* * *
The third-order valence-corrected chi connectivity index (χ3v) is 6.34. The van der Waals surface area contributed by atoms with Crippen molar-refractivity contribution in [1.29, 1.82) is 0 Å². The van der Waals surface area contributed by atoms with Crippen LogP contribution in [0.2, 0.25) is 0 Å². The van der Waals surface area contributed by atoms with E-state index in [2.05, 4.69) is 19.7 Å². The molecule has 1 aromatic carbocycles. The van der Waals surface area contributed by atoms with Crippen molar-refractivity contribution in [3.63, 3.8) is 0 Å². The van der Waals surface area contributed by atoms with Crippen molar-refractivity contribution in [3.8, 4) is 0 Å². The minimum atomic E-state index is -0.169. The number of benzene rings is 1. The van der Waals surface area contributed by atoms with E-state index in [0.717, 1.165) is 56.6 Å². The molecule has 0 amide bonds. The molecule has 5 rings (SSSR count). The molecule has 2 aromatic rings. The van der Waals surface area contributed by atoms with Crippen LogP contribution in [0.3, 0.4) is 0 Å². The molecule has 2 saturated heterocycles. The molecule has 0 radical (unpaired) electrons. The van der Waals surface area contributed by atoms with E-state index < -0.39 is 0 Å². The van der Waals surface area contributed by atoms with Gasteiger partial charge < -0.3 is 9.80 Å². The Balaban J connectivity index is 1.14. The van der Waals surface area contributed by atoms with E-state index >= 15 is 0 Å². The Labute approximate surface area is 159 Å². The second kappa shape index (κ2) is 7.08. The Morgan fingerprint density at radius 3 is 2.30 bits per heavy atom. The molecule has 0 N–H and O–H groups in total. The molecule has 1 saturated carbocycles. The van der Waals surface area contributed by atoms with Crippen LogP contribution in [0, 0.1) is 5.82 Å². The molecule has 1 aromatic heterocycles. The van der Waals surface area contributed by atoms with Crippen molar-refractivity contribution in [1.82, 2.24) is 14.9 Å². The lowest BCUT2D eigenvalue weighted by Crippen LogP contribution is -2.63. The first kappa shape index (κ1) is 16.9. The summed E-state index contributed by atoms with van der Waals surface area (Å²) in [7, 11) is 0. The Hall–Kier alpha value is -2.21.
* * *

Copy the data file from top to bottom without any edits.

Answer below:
The third-order valence-corrected chi connectivity index (χ3v) is 6.34. The van der Waals surface area contributed by atoms with Crippen molar-refractivity contribution in [1.29, 1.82) is 0 Å². The van der Waals surface area contributed by atoms with Crippen LogP contribution in [0.2, 0.25) is 0 Å². The van der Waals surface area contributed by atoms with E-state index in [2.05, 4.69) is 19.7 Å². The molecule has 1 aromatic carbocycles. The van der Waals surface area contributed by atoms with Crippen molar-refractivity contribution in [3.63, 3.8) is 0 Å². The van der Waals surface area contributed by atoms with Crippen molar-refractivity contribution in [3.8, 4) is 0 Å². The minimum atomic E-state index is -0.169. The number of benzene rings is 1. The van der Waals surface area contributed by atoms with E-state index in [0.717, 1.165) is 56.6 Å². The molecule has 0 amide bonds. The molecule has 5 rings (SSSR count). The molecule has 2 aromatic rings. The van der Waals surface area contributed by atoms with Crippen LogP contribution in [0.3, 0.4) is 0 Å². The molecule has 2 saturated heterocycles. The molecule has 0 radical (unpaired) electrons. The van der Waals surface area contributed by atoms with E-state index < -0.39 is 0 Å². The van der Waals surface area contributed by atoms with Gasteiger partial charge < -0.3 is 9.80 Å². The Balaban J connectivity index is 1.14. The van der Waals surface area contributed by atoms with E-state index >= 15 is 0 Å². The Labute approximate surface area is 159 Å². The second kappa shape index (κ2) is 7.08. The Morgan fingerprint density at radius 3 is 2.30 bits per heavy atom. The molecule has 0 N–H and O–H groups in total. The molecule has 1 saturated carbocycles. The van der Waals surface area contributed by atoms with Crippen LogP contribution in [0, 0.1) is 5.82 Å². The molecule has 1 aromatic heterocycles. The van der Waals surface area contributed by atoms with Crippen molar-refractivity contribution in [1.82, 2.24) is 14.9 Å². The lowest BCUT2D eigenvalue weighted by Crippen LogP contribution is -2.63. The first kappa shape index (κ1) is 16.9. The summed E-state index contributed by atoms with van der Waals surface area (Å²) in [7, 11) is 0. The Hall–Kier alpha value is -2.21.